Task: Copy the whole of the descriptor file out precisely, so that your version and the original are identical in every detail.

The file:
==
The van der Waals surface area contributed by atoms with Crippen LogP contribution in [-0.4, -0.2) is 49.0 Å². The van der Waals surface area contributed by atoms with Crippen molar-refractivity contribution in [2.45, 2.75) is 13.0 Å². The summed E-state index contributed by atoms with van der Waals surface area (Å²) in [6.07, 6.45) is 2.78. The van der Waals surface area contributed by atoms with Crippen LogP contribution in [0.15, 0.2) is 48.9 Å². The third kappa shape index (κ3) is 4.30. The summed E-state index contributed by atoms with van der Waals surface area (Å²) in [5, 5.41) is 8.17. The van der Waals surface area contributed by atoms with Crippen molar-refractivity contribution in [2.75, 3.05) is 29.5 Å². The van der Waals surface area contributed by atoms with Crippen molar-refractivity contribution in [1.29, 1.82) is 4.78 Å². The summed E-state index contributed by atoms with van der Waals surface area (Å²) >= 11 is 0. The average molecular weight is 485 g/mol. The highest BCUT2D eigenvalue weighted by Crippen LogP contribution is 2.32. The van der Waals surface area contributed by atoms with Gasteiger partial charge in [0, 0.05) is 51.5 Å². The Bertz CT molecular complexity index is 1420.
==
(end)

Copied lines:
The van der Waals surface area contributed by atoms with Crippen LogP contribution in [-0.4, -0.2) is 49.0 Å². The van der Waals surface area contributed by atoms with Crippen molar-refractivity contribution in [2.45, 2.75) is 13.0 Å². The summed E-state index contributed by atoms with van der Waals surface area (Å²) in [6.07, 6.45) is 2.78. The van der Waals surface area contributed by atoms with Crippen LogP contribution in [0.15, 0.2) is 48.9 Å². The third kappa shape index (κ3) is 4.30. The summed E-state index contributed by atoms with van der Waals surface area (Å²) in [5, 5.41) is 8.17. The van der Waals surface area contributed by atoms with Crippen molar-refractivity contribution in [2.75, 3.05) is 29.5 Å². The van der Waals surface area contributed by atoms with Crippen molar-refractivity contribution in [1.29, 1.82) is 4.78 Å². The summed E-state index contributed by atoms with van der Waals surface area (Å²) >= 11 is 0. The average molecular weight is 485 g/mol. The highest BCUT2D eigenvalue weighted by Crippen LogP contribution is 2.32. The van der Waals surface area contributed by atoms with Gasteiger partial charge in [0, 0.05) is 51.5 Å². The Bertz CT molecular complexity index is 1420.